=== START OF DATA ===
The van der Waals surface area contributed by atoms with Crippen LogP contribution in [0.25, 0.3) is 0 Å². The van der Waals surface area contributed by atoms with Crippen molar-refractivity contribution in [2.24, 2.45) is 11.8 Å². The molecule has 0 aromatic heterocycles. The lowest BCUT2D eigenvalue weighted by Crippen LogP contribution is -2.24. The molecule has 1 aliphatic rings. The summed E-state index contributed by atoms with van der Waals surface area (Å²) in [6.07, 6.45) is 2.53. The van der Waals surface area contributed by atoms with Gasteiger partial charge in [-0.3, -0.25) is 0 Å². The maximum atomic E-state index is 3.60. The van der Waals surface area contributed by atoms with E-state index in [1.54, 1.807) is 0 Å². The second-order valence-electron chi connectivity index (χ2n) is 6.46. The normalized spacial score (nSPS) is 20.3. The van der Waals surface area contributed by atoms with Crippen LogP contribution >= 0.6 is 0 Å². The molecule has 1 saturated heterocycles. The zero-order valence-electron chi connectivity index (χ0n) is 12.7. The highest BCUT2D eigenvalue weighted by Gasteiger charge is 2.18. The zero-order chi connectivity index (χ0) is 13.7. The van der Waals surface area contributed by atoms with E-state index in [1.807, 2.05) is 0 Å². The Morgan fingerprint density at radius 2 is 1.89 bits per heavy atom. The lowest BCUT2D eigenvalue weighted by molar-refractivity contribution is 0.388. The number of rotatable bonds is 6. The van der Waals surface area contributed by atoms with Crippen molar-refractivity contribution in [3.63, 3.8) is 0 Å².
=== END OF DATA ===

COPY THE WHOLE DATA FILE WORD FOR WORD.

The van der Waals surface area contributed by atoms with Crippen LogP contribution in [0.25, 0.3) is 0 Å². The van der Waals surface area contributed by atoms with Crippen molar-refractivity contribution in [2.24, 2.45) is 11.8 Å². The molecule has 0 aromatic heterocycles. The lowest BCUT2D eigenvalue weighted by Crippen LogP contribution is -2.24. The molecule has 1 aliphatic rings. The summed E-state index contributed by atoms with van der Waals surface area (Å²) in [6.07, 6.45) is 2.53. The van der Waals surface area contributed by atoms with Gasteiger partial charge in [-0.3, -0.25) is 0 Å². The maximum atomic E-state index is 3.60. The van der Waals surface area contributed by atoms with E-state index in [1.54, 1.807) is 0 Å². The second-order valence-electron chi connectivity index (χ2n) is 6.46. The normalized spacial score (nSPS) is 20.3. The van der Waals surface area contributed by atoms with Crippen LogP contribution >= 0.6 is 0 Å². The molecule has 1 saturated heterocycles. The zero-order valence-electron chi connectivity index (χ0n) is 12.7. The highest BCUT2D eigenvalue weighted by Gasteiger charge is 2.18. The zero-order chi connectivity index (χ0) is 13.7. The van der Waals surface area contributed by atoms with E-state index in [1.807, 2.05) is 0 Å². The Morgan fingerprint density at radius 2 is 1.89 bits per heavy atom. The lowest BCUT2D eigenvalue weighted by molar-refractivity contribution is 0.388. The number of rotatable bonds is 6. The van der Waals surface area contributed by atoms with Crippen molar-refractivity contribution in [3.63, 3.8) is 0 Å².